It’s September: Pumpkin spice is (already?!) in the air, northern states are beginning to mourn the long days of summer, and kids everywhere are headed back to school.
Well, until September 20, at least. That’s the date of the global climate strike, a youth-led effort to get kids and grown-ups alike to call in sick-of-this-shit.
This won’t be the first time the rest of us have been schooled by a bunch of teens when it comes to climate action. In fact, the seven-hour climate town hall
held on CNN earlier this week was a surreal, unprecedented culmination of the work youth activists have done to push for more climate-crisis air time. As a climate obsessive since 1989, I gotta say … these kids are better than alright.
So, let’s take a minute to admire those among us who spend study hall planning to save the world. Then, let’s take some time to help. “I don’t want your hope … I want you to act," says 16-year-old Swedish activist Greta Thunberg.
Read on for some ideas on how to do that, and to meet a few of the young people who are leading the charge toward a brighter future.
about Shift Happens is always welcome, and please encourage your friends to sign up
Photo: Grist / Robin Loznak / Our Children’s Trust
1. Your new hero
How do you get millions of kids across the United States to walk out of school all at once (without playing Alice Cooper’s “School’s Out For Summer” over the loudspeakers)?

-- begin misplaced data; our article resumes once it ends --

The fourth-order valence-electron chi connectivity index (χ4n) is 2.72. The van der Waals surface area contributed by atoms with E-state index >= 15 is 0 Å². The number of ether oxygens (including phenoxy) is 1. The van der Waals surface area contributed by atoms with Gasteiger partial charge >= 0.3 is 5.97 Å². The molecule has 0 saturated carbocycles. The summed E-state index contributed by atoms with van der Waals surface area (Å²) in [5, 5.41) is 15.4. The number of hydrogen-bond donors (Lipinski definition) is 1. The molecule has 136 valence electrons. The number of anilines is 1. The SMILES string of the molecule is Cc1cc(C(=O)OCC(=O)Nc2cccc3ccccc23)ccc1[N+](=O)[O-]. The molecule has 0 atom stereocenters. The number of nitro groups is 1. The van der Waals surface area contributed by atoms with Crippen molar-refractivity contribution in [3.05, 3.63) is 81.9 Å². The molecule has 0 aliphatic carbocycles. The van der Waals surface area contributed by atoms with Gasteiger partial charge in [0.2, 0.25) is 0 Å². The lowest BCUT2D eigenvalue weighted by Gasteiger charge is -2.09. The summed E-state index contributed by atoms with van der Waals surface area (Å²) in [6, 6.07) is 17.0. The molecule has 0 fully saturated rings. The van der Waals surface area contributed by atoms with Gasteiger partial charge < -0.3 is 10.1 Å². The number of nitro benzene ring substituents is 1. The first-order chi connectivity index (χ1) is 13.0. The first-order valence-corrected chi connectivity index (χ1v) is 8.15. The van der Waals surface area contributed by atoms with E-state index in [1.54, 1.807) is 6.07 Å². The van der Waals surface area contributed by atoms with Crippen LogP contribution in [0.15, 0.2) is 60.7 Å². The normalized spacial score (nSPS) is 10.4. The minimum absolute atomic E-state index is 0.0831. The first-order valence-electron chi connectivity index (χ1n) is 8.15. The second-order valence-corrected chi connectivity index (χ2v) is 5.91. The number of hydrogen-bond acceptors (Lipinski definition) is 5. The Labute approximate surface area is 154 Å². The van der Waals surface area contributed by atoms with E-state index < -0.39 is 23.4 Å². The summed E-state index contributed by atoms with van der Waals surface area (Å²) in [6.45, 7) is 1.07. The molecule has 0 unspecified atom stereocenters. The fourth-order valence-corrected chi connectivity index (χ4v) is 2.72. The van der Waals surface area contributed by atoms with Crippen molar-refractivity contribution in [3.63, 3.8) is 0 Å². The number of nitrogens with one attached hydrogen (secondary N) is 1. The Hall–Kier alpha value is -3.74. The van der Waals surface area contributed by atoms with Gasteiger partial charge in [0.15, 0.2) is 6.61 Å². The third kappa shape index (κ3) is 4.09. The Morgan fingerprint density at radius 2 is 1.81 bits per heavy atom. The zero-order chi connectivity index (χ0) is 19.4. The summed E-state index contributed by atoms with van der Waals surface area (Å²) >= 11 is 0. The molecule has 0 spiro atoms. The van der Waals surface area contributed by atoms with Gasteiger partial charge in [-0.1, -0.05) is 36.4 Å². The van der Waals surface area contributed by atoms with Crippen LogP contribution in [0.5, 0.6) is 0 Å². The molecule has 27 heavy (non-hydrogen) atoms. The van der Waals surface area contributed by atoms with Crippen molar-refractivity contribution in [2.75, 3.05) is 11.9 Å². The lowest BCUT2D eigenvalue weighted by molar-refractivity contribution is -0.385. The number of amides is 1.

Isra Hirsi, that's how. As executive director of U.S. Youth Climate Strike, an organizing force behind much of this month’s and other climate strikes in the United States, Hirsi helps coordinate youth leaders around the country — all while navigating high school (as if that’s not enough of an existential crisis on its own).
“I respond to texts and messages during the school day, and then I come home at four and that’s when I start doing all my calls,” Hirsi told Grist
ahead of a strike last spring. “I have calls every single night. It’s kind of go-time.”
Hirsi, whose mom is Ilhan Omar, the United States’ first Somali-American member of the U.S. House of Representatives, is also trying to get a wider range of people involved in the environmental movement — people whose activism may look a little different from what we’re used to.
Hirsi wrote about that
in her recent op-ed for Fix: “I don’t strike every Friday, because I can’t. But that doesn’t mean my activism is not valid. That doesn’t mean that the activism of thousands of youth across the world is not valid.”
(After you read that op-ed, follow Hirsi on Twitter — she’s got some of the best, funniest climate tweets
in the game.)
Photo: Grist / Livia Ferguson
2. Your reading list
Xiuhtezcatl Martinez has an impressive resume. The 19-year-old is an indigenous activist, hip-hop artist, and youth director of the activist organization Earth Guardians, just for starters. Martinez is also one of 20 youth plaintiffs in landmark climate lawsuit Juliana v. United States, which has put a spotlight on
what, exactly, the next generation stands to lose
in the face of inaction.
Martinez’s 2017 book We Rise